Validation of a self-administered questionnaire to screen for prenatal alcohol use in Northern Plains Indian women

Am J Prev Med. 1999 Apr;16(3):240-3.


Objective: This study among American Indian prenatal patients was conducted to validate a self-administered questionnaire (SAQ) designed to (1) identify women who had consumed alcohol during pregnancy, (2) identify women who may be at risk of drinking during pregnancy, and (3) determine the quantity and frequency of alcohol and other substance use just before and during pregnancy.

Methods: The validation involved three components: (1) review of the SAQ responses by a public health nurse; (2) structured patient interview with the research nurse; and (3) medical record abstraction postpartum.

Results: Compared to extensive interview and medical record data, the SAQ is sensitive (76.6%) and specific (92.8%) in detecting pregnant women who had consumed alcohol during pregnancy.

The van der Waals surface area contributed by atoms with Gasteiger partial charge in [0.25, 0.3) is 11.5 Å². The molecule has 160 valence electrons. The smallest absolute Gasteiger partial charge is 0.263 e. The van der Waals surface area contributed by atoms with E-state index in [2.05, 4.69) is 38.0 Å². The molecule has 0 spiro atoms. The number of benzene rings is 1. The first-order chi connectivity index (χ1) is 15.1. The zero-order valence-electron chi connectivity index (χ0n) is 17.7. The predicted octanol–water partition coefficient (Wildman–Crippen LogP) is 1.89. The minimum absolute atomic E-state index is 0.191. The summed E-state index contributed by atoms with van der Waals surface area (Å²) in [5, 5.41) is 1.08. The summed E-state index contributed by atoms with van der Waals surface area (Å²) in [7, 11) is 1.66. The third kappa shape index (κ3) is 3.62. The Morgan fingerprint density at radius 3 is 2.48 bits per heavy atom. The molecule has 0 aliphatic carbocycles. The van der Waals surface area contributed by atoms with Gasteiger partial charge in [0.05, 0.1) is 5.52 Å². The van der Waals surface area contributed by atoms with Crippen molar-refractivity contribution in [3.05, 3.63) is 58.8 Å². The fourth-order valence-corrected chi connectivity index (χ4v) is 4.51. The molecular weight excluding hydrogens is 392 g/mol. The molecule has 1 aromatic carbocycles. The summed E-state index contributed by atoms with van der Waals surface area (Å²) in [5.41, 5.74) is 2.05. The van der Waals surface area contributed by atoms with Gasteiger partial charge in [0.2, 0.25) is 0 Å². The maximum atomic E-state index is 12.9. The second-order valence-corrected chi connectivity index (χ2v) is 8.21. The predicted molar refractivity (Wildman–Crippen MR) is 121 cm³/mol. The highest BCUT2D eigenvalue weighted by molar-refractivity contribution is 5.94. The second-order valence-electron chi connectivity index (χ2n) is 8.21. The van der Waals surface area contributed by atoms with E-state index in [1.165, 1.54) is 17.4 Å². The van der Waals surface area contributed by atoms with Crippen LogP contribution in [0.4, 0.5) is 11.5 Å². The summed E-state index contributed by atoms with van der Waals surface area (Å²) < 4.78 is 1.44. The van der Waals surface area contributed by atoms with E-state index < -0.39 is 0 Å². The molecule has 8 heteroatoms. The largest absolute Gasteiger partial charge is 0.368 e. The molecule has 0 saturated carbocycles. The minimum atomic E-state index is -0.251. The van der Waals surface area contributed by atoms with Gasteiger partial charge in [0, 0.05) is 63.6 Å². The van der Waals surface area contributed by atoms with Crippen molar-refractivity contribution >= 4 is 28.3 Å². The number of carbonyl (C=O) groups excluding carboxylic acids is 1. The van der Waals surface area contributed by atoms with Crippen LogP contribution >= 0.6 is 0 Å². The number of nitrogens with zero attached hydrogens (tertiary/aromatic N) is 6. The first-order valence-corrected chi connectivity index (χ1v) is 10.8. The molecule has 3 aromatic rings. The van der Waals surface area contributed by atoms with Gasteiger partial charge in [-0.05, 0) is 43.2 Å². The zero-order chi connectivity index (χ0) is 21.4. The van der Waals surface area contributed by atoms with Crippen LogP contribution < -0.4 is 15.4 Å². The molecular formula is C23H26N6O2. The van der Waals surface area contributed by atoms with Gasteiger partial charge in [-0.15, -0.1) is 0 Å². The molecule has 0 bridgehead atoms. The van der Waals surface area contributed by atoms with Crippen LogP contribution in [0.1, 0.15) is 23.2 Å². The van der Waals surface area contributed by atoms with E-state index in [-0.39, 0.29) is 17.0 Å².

Conclusion: The SAQ is a useful screening tool for alcohol use in this population.

Publication types

  • Comparative Study
  • Research Support, U.S. Gov't, P.H.S.

MeSH terms

  • Adolescent
  • Adult
  • Alcoholism / ethnology*
  • Alcoholism / prevention & control
  • Community Participation
  • Female
  • Fetal Alcohol Spectrum Disorders / epidemiology
  • Fetal Alcohol Spectrum Disorders / prevention & control
  • Guidelines as Topic
  • Humans
  • Incidence
  • Indians, North American / statistics & numerical data*
  • Infant, Newborn
  • Mass Screening / methods*
  • Pregnancy
  • Prenatal Care / statistics & numerical data*
  • Reproducibility of Results
  • Risk Factors
  • Sensitivity and Specificity
  • South Dakota / epidemiology
  • Surveys and Questionnaires / standards*